tv 361.

20 Id.

tt United  States  v.  Ventresca, 380  U.S. 102, 108 (1965); Aguilar v. Texas, 378 U.S. 108, 114   1964); R.ugendorf v. United States, 376 U.S. 528, 533   1963}; Jones  v. United States, 362 U.S. 257, 271-72     1960). Some federal  courts  have  applied  the  same  rule  of nondisclosure in  both warrant  and  nonwarrant cases.  Se6 Smith  v. United States, 358 F.2d 833 (D.C. Cir.

1966); Jones v. United States, 326 F.2d 124 (9th Cir.

1963), cerl.denied,377  U.S. 956 (1964); United States

v.One 1957 Ford Ranchero Pickup, 265 F.2d 21 (10th Cir. 1959}. Other  federal  courts  have  distinguished these two classes of cases and have required the identifi­ cation   in  nonwarrant   cases.  Su United  States   v. Robinson, 325 F.2d  391 (2d Cir. 1963);  Cochran v. United States,  291 F.2d 633 (8th  Cir. 1961). Su also McCray  v. Dlinois, 386 U.S. 300  (1967), where the Supreme Court held that an informant’s tdentity need not be disclosed at a preliminary hearing to determine the sufliciency of an arrest or search.

u Adair v. State,  482 S.A.2d 247, 252 {Tex. Crlm.



SEARCH WARRANTS                                                            273



search wammt  contain the  facts  recited in  the


Micltigan,u  Mr. Justice Powell   answered   this


affidavit which  establish probable cause1

an  ap­

contention by stating:


propriate solution to this problem is the  use of  a

“supplemental affidavit,” sepamte from  the  pri­ mazy  affidavit, setting forth all the available information. This  special affidavit can  then be sealed  and  preserved for  review  should  any claim arise that the warrant was improperly issued.«

A similar problem  arises when  the  government claims that it cannot reveal certain  facts in  an affidavit because  it does not want to compromise

classified information.In United Stales ‘D. United

Stales Distrid Courl for fhe Eastern District of



uThe relevent subsections of Rule 41 provide: (c)  A warrant shall issue only on an affidavit or affidavits swom  to before the federal magistrate or  state  judge and  establishing the  grounds for issuing the  warrant. If the federal magistrate  or state  judgeis satisfied that grounds for application exist or that thereis probable cause to believe that they exist,he shall iSsue a. warrant identifying the property and naming or describing the person or place to be searched.The:finding of probable cause may be based upon hear.;a.y evidence in whole or in part. Before luling on a request for a warrant the federal magistrate or state  judge may require the affiant to appear personally and may emmine under oath  the  affiant and  any  witness he  may produce, provided that  such proceedings sball be taken down by a court reporter or recording equip­ ment and made part of the affidavit.The wamlllt shall be directed to a civil  ofiicer of the  United States authorized to enforce or assist in enforcing any law thereof or to a person so authorized  by the President of the Ullited States. It shall com­ mand the officer to search,within a.specified period of time not to exceed 10 days, the person or place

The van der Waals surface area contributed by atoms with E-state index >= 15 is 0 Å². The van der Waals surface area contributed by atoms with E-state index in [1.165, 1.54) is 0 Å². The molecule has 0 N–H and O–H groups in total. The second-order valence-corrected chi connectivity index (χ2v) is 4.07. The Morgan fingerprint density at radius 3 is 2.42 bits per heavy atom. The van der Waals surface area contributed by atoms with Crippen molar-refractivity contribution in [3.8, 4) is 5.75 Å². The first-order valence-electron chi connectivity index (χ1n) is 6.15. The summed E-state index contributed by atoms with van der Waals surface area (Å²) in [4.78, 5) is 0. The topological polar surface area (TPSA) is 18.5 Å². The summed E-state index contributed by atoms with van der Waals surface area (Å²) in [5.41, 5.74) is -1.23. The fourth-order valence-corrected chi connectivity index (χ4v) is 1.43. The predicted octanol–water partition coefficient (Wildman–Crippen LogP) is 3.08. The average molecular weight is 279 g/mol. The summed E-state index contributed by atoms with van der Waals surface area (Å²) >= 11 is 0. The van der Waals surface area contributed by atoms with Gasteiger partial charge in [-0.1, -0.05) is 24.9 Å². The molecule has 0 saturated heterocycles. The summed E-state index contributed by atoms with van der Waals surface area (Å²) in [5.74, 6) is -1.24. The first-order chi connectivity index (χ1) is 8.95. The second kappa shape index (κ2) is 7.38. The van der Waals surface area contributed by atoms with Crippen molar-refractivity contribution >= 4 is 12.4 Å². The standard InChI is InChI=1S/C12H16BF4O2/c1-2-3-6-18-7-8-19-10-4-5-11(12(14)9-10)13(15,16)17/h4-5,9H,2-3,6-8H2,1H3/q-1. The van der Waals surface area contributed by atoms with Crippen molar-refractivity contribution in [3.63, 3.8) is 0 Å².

named for the                specified.•••

(d) The officer     • g property under the warrant sh8ll give to the person from whom or from whose premises the  property  was taken  a. copy of the

warrant and a receipt for property taken or shall leave the copy and receipt at a place from which the proc;,.r was taken. • • •

FED.R.           P.41(c), (d).

In Ledbetter v. United States, 211 F.2d 628 (D.C.

Cir. 1953), cerl. denied, 347 U.S. 977 {1954), the de­ fendant, convicted of violating the District of Colum­ bia’s  lottery  law, ar ed that  the  execution  of  the search warrant  was  mvalid  because no copy  of  the a.Oidavit was attached to the copy of the warrant served upon  him. The  defendant  contended  that  since the offense was a crime under the  D.C. code, a copy of the  affidavit pursuant  to  the  D.C. code had  to  be attached. The  wamlllt,  however, was issued by  the United  States  Commissioner upon  application  of  a. United States m.a.rshalL The court held that  the D.C. code provision was inapplicable and  that  the federal officials had  complied with  the  federal requirements under role 41(c).

s•There are  some practical  reasons for  attaching

affidavits to search warrants  prior to execution. First, it furnishes the accused with the  reasons for the in­ trusion on his privacy. Second, it avoids any  possible claim that  the a.Oidavit later located in the official Die was in fact inserted after the search. Thus, whenever possible magistrates should attach all a.Oida:vits to the

Nor do we believe prior judicial approval will frac­ ture  the  secrecy  essential  to  ollicial intelligence gathering.••.Moreover, a warrant  application involves no public or adversary  proceeding:It is an e:c Parle request before a magistrate or judge.

Whatever security dangers clerical and secretarial personnel may pose can be minimized by proper administrative measures, possibly to the point of allowing the  Government  itself  to  provide  the necessary clerical assistance.”